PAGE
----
Unfortunately, his stealing quickly escalated to more expensive things in much riskier locations as the disciplinary hearings got closer. Shoplifting turned into car shopping, car shopping turned into stealing bagfuls of books from professors’ offices, and stealing books turned into full-on burglary. The last weekend before finals week, I woke up Saturday morning to a phone call from my friend Chris. Someone had gone into his room the night before and taken his laptop and Xbox, as well as other electronics belonging to his roommate. Chris and I both suspected Joe because of his recent actions, causing me to look through Joe’s stuff when he wasn’t around, but I didn’t find anything from Chris’s room. Sunday morning I woke up quite hung over and decided to run to the store. I walked out to my car to find that the driver’s seat had been moved up and there were boxes of various electronics and other valuables on all the other seats. I called Chris over to see if his stuff was in my car – it wasn’t – so I went back to the room and asked Joe if he knew anything about the stuff in my car. It turns out that on Saturday night, after I was in a deep drunken sleep, he had broken into a nearby building and used my car to bring back what he stole. We got the stuff out of my car and Joe stashed most of it in an abandoned warehouse while he figured out what to do with it. He brought a few of the smaller things that could be quickly sold back into the room, which ended up being the fatal mistake.
A few days later, I was in the library working on my final paper for a class. I realized I’d forgotten my notes from that class in my room so I packed up and started walking back to my building to grab them. While I was on my way, Joe texted me saying to stay away from the room because he had a girl over and that he’d text me again when she left. Not wanting to violate man law, I decided to write what I could without my notes and then head to the bar for a while so he could do his thing. Several hours went by without him texting me, so I assumed he forgot but just in case I waited a while longer before going back to the room. When I finally got back, I found out that there was no girl – Joe was lying in a pile of blood and vomit, barely conscious, with several cuts going up and down his forearms. He told me he’d tried to commit suicide and when I asked him why all he said was “shit sucks” and “I don’t want to live anymore.” I called 911 to get him to the hospital and the cops found a few things he’d taken from the building he robbed the previous weekend. They also searched my friend Steve’s room, not finding anything stolen (which they claimed they were looking for) but finding his drugs as well as some I’d stashed in there to keep them away from Joe. Joe later admitted from the hospital that he had stolen Chris’s laptop and Xbox and told us where we could find them and seemed to genuinely feel bad about everything he’d done – Steve and I went to visit him and the first thing he said was “I fucked everything up, didn’t I?” Joe and I both ended up being kicked out of school; the official reasons for his expulsion were the indicia of dealing found in the initial search of the room and the reasons for mine were accusations of selling harder drugs such as cocaine (which I don’t even use) and making a violent threat, both false.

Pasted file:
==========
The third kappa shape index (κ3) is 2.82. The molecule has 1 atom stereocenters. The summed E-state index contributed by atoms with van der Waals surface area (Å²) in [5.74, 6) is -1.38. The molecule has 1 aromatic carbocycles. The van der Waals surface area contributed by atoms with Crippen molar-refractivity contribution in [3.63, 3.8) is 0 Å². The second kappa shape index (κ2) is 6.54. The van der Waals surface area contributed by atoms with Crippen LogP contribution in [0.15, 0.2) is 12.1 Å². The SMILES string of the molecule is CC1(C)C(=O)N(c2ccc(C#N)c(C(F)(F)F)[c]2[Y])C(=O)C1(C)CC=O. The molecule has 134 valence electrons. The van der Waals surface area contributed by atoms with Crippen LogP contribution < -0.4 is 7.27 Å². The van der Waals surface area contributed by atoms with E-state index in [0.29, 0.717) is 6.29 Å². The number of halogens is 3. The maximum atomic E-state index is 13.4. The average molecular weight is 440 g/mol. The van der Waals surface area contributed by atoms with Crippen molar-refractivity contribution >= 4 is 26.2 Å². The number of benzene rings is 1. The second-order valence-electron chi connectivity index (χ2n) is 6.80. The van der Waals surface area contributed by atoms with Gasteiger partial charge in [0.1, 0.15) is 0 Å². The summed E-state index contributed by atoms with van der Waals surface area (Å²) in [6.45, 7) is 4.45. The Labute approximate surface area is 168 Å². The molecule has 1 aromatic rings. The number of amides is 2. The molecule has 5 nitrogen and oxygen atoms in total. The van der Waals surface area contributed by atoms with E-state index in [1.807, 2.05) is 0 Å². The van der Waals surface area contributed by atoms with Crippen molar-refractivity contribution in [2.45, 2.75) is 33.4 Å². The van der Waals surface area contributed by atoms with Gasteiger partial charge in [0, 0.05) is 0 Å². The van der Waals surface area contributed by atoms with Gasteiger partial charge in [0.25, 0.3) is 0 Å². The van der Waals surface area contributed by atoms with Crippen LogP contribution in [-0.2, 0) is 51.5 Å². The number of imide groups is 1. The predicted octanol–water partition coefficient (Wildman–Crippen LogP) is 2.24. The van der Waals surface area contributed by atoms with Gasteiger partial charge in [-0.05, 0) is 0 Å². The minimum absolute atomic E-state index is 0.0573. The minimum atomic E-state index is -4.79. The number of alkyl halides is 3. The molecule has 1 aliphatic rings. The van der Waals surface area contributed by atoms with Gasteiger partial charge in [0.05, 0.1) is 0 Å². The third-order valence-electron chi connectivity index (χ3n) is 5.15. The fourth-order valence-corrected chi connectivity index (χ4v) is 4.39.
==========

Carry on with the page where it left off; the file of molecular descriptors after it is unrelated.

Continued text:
School situations aside, I firmly believe that if it weren’t for drug prohibition – especially cannabis prohibition – Joe would not have attempted suicide. I also believe that he wouldn’t have smashed up Dave’s car, robbed Chris, or broken into that building. Obviously he would have suffered from depression regardless of any law or lack thereof, but every one of the events that led to his downward spiral and eventual suicide attempt was made possible by prohibition. Whoever robbed us when we were selling – whether it was Dave or someone else – was in all likelihood another dealer looking to make some extra money. If not for prohibition, it would have been more like having a case of beer stolen and even if we had lost a lot of cash we would have had the option of trying to get it back through legal channels. Certainly not motivation to smash up a car. If not for prohibition, the tip that led to the room being searched wouldn’t have happened. Even if the cops had searched our room based on accusations of violence or violent threats, they wouldn’t have assumed “well, they have drugs so it’s probably true” and they would have realized that there was nothing more dangerous than a Swiss Army knife. There wouldn’t have been any charges, no reason for the school to discipline us, and no reason to send a mentally unstable person deeper into his depression, changing his drug habits and turning to stealing in search of a way out. If not for prohibition, we would still be in school. Joe would still be the quiet and shy guy he is, he still would have battled depression, but he wouldn’t have started stealing and his arms would be minus about 30 scars. Sad to think that compared to the other lives ruined or even ended by the war on drugs he’s one of the lucky ones.